NativeTech: Native American Technology and Art.

~Types of Jewelry and Ornaments in the Eastern Forests~

Neck Ornaments
Prehistoric Native American necklaces were made of shell, bone, teeth, claws, pottery and other natural materials. A traditional Penobscot necklace consists of deer antler prongs and deer hoofs bored and strung on leather. Pendants or bags, some containing tobacco, were suspended from necklaces. One curative necklace had a pouch containing tree frogs said to 'stop womenís overflowing courses.' Another necklace of fawns teeth helped teething children. Native Americans often hung bunches of deerís hair dyed red from their neck.
Shell necklaces were made of wampum and various ornaments which were highly esteemed by Native American women. Wampanoag wore strands of tubular and discoidal purple and white shell beads. Narragansett wore strings of long and short whelk shell beads hung around the neck, while women wore shell beads both white and purple, long and short, strung alternately in a double rope. Shell necklaces worn by Seneca include effigy pendants separated by smaller tubular and other shaped shell beads, similar in arrangement to necklaces from southern New England. Symmetry in the arrangement of pendants was not essential and possibly not even desired.
After Europeans contact, beads, pendants and brooches of metal and glass were used for neck ornaments. Penobscot girls wore necklaces of glass beads fastened to ribbons. Wampanoag wore necklaces of European round copper beads, or strands of glass chevron beads. Narragansett had necklaces of blue and white glass beads with bells and thimbles.

Woven Bands

Woven beadwork is distinguished from strands in necklaces and bracelets. Woven beads are oriented in rows of beads placed side by side, not end to end; the result being a wide strip of beads with a geometric design. The bow loom, (similar to an archers bow), was the only type of formal loom used by Natives of New England. The bow loom was used exclusively with wampum or small glass beads, needle and thread, commonly exchanged during the time of European contact. Before use of the bow loom, Native Americans probably secured only one end of a belt for weaving. Using a hand-held finger weaving technique, beads were interwoven one at a time using a doubled thread, into the loose end of the forming belt. Many of the existing use both leather thongs and vegetal fibers for cords and strings. Some fibers used were dogbane (Apocynum cannabinum), sometimes called armyroot or black Indian hemp; swamp milkweed (Asclepias incarnata), and the hairy milkweed (A. pulchra), also called white Indian hemp; toad flax (Linaria linaria), and Indian mallow (Abutilon abutilon) also known as velvet leaf.
By the late 1500ís, wampum was being woven into strips and belts containing white beads. The first purple wampum was used in such weaving by the early 1600ís. An early engraving depicts a Delaware family dressed in belts, headbands, bracelets, strings, and medallions of black and white wampum beads. Glass and metal beads were eventually woven into strips that were at one time made only of wampum. Wampanoag woven beadwork from this time uses blue and white glass pony beads. Wampanoag leader, King Philip, wore a wampum belt or bandolier (over the shoulder sash) that was nine inches wide and five feet long, with designs of flowers, birds and animals.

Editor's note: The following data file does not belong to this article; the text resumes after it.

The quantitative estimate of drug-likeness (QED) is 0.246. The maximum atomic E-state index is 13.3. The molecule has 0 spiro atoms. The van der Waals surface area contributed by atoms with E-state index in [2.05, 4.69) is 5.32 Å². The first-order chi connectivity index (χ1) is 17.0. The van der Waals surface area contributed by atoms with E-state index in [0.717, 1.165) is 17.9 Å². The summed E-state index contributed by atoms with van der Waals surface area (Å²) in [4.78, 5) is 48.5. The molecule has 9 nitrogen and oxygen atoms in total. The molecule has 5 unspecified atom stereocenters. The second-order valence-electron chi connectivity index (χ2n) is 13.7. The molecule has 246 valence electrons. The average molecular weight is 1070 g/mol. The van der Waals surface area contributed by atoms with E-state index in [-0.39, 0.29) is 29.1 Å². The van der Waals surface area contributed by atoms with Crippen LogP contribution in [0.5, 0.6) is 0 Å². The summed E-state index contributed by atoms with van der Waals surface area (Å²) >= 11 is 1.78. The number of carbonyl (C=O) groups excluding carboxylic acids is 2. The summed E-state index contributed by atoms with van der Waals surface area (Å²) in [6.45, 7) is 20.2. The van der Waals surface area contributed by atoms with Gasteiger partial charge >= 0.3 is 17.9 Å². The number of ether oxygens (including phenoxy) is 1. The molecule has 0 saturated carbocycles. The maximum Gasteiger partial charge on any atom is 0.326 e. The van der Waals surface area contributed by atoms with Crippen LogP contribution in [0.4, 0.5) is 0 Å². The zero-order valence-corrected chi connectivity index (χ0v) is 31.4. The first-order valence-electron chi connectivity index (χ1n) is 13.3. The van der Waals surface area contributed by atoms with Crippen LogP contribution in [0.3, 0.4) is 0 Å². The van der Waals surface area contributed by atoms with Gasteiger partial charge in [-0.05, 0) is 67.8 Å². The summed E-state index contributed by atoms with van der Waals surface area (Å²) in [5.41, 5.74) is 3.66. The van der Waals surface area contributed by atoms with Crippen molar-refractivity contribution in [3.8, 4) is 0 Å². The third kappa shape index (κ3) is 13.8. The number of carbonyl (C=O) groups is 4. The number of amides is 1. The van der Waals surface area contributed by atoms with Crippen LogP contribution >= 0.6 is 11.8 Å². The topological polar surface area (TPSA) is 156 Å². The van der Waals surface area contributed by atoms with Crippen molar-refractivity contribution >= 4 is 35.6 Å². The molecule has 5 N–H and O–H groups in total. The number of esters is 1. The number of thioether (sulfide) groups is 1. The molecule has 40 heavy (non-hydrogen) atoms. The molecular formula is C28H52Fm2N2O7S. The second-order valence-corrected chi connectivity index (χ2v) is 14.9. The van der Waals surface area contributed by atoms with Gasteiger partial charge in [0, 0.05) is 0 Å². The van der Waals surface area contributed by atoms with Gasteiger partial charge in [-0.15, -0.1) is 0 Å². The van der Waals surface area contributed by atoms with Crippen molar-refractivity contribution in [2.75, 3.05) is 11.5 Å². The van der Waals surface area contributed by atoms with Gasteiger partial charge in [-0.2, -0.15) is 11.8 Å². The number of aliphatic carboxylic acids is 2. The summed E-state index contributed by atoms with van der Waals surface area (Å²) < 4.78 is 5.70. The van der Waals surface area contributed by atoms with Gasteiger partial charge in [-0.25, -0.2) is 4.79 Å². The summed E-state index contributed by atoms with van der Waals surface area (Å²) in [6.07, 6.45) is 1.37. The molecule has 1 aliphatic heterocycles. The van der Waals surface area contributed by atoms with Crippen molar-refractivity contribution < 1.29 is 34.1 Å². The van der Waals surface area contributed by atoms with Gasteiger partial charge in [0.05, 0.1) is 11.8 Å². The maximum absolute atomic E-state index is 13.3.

Headbands in southern New England were narrow strips of woven wampum five to seven rows wide. These smaller bands have geometric designs in two or three colors of diagonal lines, triangles, nested-squares, crosses or a central figure. King Philipís headband was secured at the back of his head with two "flags" which hung down his back, perhaps long thong ties or decorations appended to them. Some beaded headbands were edged with red-dyed moose hair obtained from Mohawk territory. Northeastern Native Americans also wore bead collars, which used shorter beads than those in used in making bandoliers. Penobscot and Wampanoag collars used a diagonal weaving technique called the bias-weave in designs of thin diagonal lines and diamond shapes.

Ear Ornaments
Earrings of all kinds were worn by both Native American men and women. Some ear ornaments were carved from bone, shells and stone in the form of birds, animals and fish, some obtained in trade from Europeans such as little bells and blue crystals. North Carolina Algonquian men wore in his ears two long bi-conical beads of rolled sheet brass decorated with etched lines. Native Americans in Massachusetts wore copper ear pendants. The earliest metallic earrings in use by Seneca were observed to be those of copper wire coiled and flattened. Brass and copper wire spirals and hoops were worn in the ears of Seneca. Onondaga also wore copper earrings, bent into a double-curve. Narragansett men wore two striped tubular glass beads in each ear. Narragansett woman wore whelk ear pendants.

Anklets and Garters

Native Americans, including the Narragansett and Wampanoag wore anklets of strung beads and pendants. Women often wore tiny flushloop bells, brass rattles, small sheet metal cones and even perforated thimbles on their anklets. Deer toes and dew claws were used as prehistoric pendants. The pendants jingled or made a tinkling noise when they walked or danced, intended to draw attention. Garters were also worn, just below the knee by men and above the knee by women, to secure their leggings, garters were often decorated with embroidery, beads, animal hair and tinkling cones.

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© 1994 - Tara Prindle
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